Amber white paper explains digital control of electricity
August 25, 2020
Silicon Valley-based Amber, creator of an intelligent electrical architecture, has published a white paper on solid-state electrification, the digital control of electricity and the market opportunities these breakthroughs create.
In March, Amber introduced the possibility of embedding the digital control of electricity in solid-state architecture in every device, appliance, power cord and electrical end point in buildings globally with its newly-patented Amber AC-DC enabler and AC switch.
"Thomas Edison would be proud of what we have achieved,” said Amber CEO Thar Casey, “and the publication of this white paper is the logical and necessary next step in educating the world on the future opportunities our breakthrough creates for manufacturing partners, electrical designers, interested media and others.”
The solid-state control of electricity changes the rules of the game for security and control systems, circuit breakers, dimmer switches, outlets, and appliances.
“Through commercial implementation of our technologies within the existing building electrical grid, we can uniquely embed modern intelligence and enhanced sensing functionality into every wall, throughout the whole building,” said Casey. “Amber, its partners and even a couple of its competitors will tap the tremendous opportunity to upgrade every electrical end point in buildings globally to solid-state architecture.”
The white paper details a business and market overview of the accelerating trend of solid-state electrical infrastructure in buildings. It explores the implications of the breakthroughs for increased safety and reliability within electrical infrastructure, widespread and endpoint-specific energy monitoring, and expanded IoT integration. This functionality arises from the ability to install solid-state technology in the existing walls of buildings.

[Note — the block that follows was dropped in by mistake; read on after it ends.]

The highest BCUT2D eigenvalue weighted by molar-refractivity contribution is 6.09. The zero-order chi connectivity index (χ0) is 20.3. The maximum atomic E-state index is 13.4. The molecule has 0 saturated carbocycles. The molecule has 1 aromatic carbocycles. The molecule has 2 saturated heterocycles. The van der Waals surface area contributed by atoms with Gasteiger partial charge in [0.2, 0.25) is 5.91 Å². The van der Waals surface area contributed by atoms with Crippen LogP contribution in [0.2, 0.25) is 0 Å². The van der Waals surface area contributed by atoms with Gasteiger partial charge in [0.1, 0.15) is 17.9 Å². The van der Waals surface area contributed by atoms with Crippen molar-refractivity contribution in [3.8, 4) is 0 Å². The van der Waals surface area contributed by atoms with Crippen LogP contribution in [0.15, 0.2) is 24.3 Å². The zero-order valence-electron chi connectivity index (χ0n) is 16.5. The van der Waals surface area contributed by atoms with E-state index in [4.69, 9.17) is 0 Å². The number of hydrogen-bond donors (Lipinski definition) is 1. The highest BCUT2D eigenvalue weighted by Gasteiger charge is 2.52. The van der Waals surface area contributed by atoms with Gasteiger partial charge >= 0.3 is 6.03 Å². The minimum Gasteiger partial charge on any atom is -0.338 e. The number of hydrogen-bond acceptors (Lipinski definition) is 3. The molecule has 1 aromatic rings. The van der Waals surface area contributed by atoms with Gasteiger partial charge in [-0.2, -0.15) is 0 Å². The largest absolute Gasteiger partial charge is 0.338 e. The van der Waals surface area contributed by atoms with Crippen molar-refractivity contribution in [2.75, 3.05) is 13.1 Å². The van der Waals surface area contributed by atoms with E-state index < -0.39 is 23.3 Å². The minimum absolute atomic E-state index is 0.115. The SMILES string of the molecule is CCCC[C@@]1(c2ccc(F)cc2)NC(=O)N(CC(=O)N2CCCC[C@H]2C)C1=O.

According to Rob Halligan, Amber chief marketing officer, the white paper provides a historical view of the development of the current electrical infrastructure and the increasingly sophisticated intelligence embedded within it. It describes gaps in strategic market sectors, as well as problems with today’s electrical infrastructure that include fire hazards and slow adoption of innovative features and products that improve safety or provide enhanced IoT functionality.
“Through examination of the advantages solid-state semiconductor implementations offer versus legacy electro-mechanical architecture, it seems clear that new technologies can deliver a safer, more connected and hyper-intelligent building electrical infrastructure,” Halligan said. “In addition, the white paper considers the market position of key players that have announced IoT-connected or solid-state electrical solutions.”
The value proposition of fully solid-state building electrical infrastructure could provide the opportunity for enhanced energy monitoring and IoT functions that can enable simpler and more robust methods for everything from smart home automation and building-wide energy management to commercial building access and fire control.
Viewed in total, the solid-state electrification of buildings may even be a transformative catalyst triggering deeper adoption of smart systems throughout every building market sector.
Amber develops technologies for digital control of electricity in solid-state architecture that change the electrical landscape for buildings and appliances, upgrading power management from 1950s era electromechanical to safer, more reliable solid-state architecture.
The white paper is called The Second Electrical Revolution and is available for immediate download.